Results from the audio- and text-based questionnaire contribute to the literature by estimating the effect of respondents’ understanding of the survey questionnaire on preferences for noise abatement. Previous studies have found that different presentation methods affect estimated marginal benefits. The surveys conducted in this thesis enable the analysis of respondents’ understanding of different representations of noise as a factor causing the heterogeneous preferences for noise abatement. Respondents to the audio-based survey perceive changes to noise level directly and do not need to understand textual descriptions of noise levels. By comparison, respondents to the text-based survey have to read and understand the textual descriptions of noise levels. If respondents do not understand the textual descriptions, the estimated marginal benefits of noise abatement may be inaccurately estimated. The difference in marginal benefits estimated from the audio- and text-based survey provide information on whether previous text-based surveys over- or under-estimated the marginal benefits of noise abatement.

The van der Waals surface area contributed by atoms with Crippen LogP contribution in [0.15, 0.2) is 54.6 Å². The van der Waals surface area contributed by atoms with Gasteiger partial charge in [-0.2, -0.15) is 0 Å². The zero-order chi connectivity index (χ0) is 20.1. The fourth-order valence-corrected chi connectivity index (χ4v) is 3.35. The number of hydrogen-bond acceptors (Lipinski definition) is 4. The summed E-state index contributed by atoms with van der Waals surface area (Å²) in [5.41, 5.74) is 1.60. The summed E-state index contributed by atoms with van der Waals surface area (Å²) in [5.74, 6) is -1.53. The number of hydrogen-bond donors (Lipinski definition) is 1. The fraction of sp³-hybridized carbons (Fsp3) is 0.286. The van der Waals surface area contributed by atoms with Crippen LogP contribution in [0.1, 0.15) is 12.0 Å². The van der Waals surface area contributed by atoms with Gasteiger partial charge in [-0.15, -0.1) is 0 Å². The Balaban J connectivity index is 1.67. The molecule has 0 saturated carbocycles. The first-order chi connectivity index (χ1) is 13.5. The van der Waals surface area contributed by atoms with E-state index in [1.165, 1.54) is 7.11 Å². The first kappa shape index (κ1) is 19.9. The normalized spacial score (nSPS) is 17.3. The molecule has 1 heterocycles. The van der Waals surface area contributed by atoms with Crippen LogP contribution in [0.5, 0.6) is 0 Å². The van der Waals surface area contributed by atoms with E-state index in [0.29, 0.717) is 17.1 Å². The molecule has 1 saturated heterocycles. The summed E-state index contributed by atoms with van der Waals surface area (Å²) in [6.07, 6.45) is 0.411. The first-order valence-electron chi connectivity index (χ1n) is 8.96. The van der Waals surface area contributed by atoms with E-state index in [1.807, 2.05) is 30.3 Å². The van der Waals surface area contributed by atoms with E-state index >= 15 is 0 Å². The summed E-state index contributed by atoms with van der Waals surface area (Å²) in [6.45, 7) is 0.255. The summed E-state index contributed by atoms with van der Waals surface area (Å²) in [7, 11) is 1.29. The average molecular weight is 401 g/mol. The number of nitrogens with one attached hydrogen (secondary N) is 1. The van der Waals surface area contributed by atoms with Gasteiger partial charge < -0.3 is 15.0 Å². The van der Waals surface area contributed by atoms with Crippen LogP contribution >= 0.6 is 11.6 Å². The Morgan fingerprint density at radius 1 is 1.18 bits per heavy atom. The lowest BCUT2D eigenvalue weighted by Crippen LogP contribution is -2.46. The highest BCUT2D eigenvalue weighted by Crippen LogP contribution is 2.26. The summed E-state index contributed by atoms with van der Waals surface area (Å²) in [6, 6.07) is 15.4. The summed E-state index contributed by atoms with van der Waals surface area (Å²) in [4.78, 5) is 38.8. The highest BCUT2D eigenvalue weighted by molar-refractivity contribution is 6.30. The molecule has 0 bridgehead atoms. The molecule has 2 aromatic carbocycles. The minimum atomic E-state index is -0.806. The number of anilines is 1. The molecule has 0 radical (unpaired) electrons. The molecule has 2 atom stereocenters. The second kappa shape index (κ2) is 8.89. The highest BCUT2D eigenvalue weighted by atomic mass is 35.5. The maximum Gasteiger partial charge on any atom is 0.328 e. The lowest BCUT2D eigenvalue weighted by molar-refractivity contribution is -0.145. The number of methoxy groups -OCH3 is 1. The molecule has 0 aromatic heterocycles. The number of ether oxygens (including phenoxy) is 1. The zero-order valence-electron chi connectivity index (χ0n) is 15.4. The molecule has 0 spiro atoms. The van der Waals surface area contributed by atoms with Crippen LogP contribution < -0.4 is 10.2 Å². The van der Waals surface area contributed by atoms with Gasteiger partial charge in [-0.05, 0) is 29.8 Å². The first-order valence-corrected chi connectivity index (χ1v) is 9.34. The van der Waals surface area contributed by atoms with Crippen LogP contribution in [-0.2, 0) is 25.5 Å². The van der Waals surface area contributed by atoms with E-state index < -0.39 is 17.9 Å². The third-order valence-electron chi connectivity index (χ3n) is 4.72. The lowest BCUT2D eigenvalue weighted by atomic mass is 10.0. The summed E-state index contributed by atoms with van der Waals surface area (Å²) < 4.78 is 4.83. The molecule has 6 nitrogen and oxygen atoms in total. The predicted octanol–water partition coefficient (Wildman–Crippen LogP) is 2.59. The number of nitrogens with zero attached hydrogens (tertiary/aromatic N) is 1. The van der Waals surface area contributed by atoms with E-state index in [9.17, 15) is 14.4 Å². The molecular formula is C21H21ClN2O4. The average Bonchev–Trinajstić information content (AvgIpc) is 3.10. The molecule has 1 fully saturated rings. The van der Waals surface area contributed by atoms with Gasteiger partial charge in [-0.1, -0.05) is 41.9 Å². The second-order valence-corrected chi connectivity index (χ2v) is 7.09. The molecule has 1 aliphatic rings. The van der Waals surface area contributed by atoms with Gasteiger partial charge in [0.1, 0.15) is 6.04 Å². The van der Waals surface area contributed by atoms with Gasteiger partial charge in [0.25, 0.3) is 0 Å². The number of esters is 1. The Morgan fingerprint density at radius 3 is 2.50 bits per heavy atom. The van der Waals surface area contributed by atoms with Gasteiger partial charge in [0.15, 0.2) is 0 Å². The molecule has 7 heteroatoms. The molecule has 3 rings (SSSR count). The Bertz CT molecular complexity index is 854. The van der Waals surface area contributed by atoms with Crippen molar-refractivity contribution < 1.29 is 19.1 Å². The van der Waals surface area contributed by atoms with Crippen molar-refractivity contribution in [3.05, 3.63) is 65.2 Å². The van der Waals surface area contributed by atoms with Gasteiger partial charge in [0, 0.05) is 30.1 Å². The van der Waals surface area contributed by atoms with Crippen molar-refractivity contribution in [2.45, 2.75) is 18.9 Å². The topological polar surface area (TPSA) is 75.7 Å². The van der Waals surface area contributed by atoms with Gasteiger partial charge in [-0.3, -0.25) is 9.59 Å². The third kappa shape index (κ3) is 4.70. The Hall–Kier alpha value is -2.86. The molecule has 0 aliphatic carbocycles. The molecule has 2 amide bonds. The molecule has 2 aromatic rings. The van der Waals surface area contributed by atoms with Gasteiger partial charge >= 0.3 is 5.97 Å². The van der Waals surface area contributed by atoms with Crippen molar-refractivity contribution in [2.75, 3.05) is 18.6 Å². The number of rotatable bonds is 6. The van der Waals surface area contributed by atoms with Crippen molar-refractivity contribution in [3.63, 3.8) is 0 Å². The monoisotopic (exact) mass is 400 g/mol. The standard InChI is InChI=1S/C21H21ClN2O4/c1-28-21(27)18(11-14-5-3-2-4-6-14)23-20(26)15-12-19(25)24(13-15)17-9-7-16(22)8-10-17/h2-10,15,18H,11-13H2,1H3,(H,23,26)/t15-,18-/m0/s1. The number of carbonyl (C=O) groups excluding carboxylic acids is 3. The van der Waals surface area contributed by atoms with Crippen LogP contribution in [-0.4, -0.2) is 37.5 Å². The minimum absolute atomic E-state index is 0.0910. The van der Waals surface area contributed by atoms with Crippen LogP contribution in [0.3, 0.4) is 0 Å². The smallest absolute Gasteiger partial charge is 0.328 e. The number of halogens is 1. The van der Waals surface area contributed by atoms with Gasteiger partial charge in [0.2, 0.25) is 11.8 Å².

Conducting a stated preference survey enables the inclusion of questions to estimate the heterogeneous preferences for noise abatement. Three potential sources of heterogeneity are examined, namely prior private expenditure on noise abatement, respondents’ hearing sensitivity and distance between the noise sources (i.e., construction site or road) and receptors (i.e., respondents’ residence). These potential sources of heterogeneity are discussed in turn.
abatement measures privately and have a greater preference for noise abatement. As a proxy for prior private provision for noise abatement, respondents were asked to state their previous expenditure on noise abatement. The relationship between private spending on defensive measures against noise pollution and preferences for publicly-provided noise abatement has not been studied previously.
The audio-based survey questionnaire design enables the administration of a hearing acuity test to ascertain a respondents’ hearing sensitivity. Individuals’ hearing sensitivity can potentially affect their preference for publicly-provided noise abatement. Noise abatement reduces annoyance from noise pollution and protects an individual’s hearing. Hence, preferences for noise abatement may depend on the individual’s hearing sensitivity. For example, individuals with more sensitive hearing may have a greater preference for noise abatement as they are more annoyed with noise. These findings contribute to the health economics literature as previous studies indicate that individuals’ health status their preferences for morbidity and mortality risk reductions.7